Saturday, January 16, 2021

The Long Kiss Goodnight

Movie Name:
The Long Kiss Goodnight
Year of Release: 1996
Director: Renny Harlin
Starring: Geena Davis, Samuel L. Jackson, Craig Bierko, David Morse, Brian Cox, Yvonne Zima, Tom Amandes, Patrick Malahide, Joseph McKenna, Melina Kanakaredes, Dan Warry-Smith, Rex Linn
Genre: Action, Crime, Drama
Score out of ten (whole numbers only): 3
Watch it on Amazon

Synopsis and Review:
The debacle of "Cutthroat Island" which premiered in 1995, left the creative team of Renny Harlin and Geena Davis, at the time a married couple with their own producing company, in dire need of figuring out what to do next. That came in the shape of Shane Black's "The Long Kiss Goodnight" script, which at the time was sold for a hefty sum. The film follows the story of Samantha Caine, a school teacher who lives in a small town alongside her young daughter and boyfriend. Samantha has no recollection of her life prior to when she was discovered 8 years ago on a New Jersey shore, pregnant with her young daughter Caitlin. She's hired a series of investigators throughout the years to discover who she was, the most recent of them being Mitch. During the Christmas Holiday, she's involved in a car accident, suffers a concussion, which in turn sparks some memories of her past. Her home is soon invaded by a criminal with ties to her past, to which she responds lethally, surprising even her. She decides to research more about her past with the assistance of Mitch, and as they embark on that journey, they eventually uncover Samantha's real name, occupation, a very sinister plot involving government agents and a series of individuals all bent on making sure that her disappearance is permanent.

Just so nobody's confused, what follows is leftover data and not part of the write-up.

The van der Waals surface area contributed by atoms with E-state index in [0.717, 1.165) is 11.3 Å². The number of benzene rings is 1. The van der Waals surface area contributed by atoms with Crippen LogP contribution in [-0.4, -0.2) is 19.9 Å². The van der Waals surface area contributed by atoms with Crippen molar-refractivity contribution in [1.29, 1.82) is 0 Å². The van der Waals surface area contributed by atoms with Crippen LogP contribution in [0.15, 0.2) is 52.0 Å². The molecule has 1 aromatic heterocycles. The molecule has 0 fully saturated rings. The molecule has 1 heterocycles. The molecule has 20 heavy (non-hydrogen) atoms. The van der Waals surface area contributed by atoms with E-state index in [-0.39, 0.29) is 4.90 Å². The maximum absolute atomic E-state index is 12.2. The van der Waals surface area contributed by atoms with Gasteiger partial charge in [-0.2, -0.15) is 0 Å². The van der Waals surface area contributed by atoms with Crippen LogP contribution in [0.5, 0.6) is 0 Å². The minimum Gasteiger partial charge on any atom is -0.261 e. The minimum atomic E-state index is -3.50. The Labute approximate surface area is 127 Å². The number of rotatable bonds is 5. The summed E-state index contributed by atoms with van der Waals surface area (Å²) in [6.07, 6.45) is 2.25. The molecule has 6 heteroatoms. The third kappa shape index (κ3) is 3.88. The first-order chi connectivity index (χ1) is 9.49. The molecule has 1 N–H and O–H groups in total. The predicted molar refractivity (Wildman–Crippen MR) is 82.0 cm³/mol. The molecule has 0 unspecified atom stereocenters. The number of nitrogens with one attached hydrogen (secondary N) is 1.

Renny Harlin enjoyed a blooming directorial career in the early 90s, particularly in the action films arena. "Die Hard 2" and "Cliffhanger" were his initial calls to fame, though he also briefly worked on "Alien 3", before moving on from that project. "Cutthroat Island" was a big debacle for him and also Geena Davis, and "The Long Kiss Goodnight" was their hopeful chance to reinstate them as creative powerhouses. The film ultimately fails to capitalize on what has become a trademark for Shane Black's best projects: intelligently devised plot married with a cracking sense of humor (something he showcased in the wonderful "Kiss Kiss Bang Bang" and also "The Nice Guys"). This film has Geena Davis as the nerdy schoolteacher, who turns out to be a resourceful and "edgy" secret agent, with a comedic sidekick in the shape of Samuel L. Jackson, both of whom have to team up and face off some nefarious individuals, led by an ex lover of Geena Davis's character. The film lacks a lot of the energy which is usually associated with Shane Black's scripts, save for Samuel L. Jackson's character. Both personalities of the central character are simply a bunch of clich├ęs tied together, whereas the supporting characters, including the main villain, have little to no dimension. The film ends up relying on the action set pieces to somehow make an impact, but even the stunts feel cheaply executed, lacking some of the polish one can expect from films hailing from John McTiernan in the 80s and 90s or Chad Stahelski/David Leitch more recently, to name but a few. The cast for the most part does what they can, with the fantastic Brian Cox having very little bandwidth to showcase his range, the same going for David Morse. Samuel L. Jackson ends up being the most riveting presence throughout the entire film. The cinematography from Guillermo Navarro is excellent, as is the score from the always reliable Alan Silvestri. Ultimately it just fails to resonate.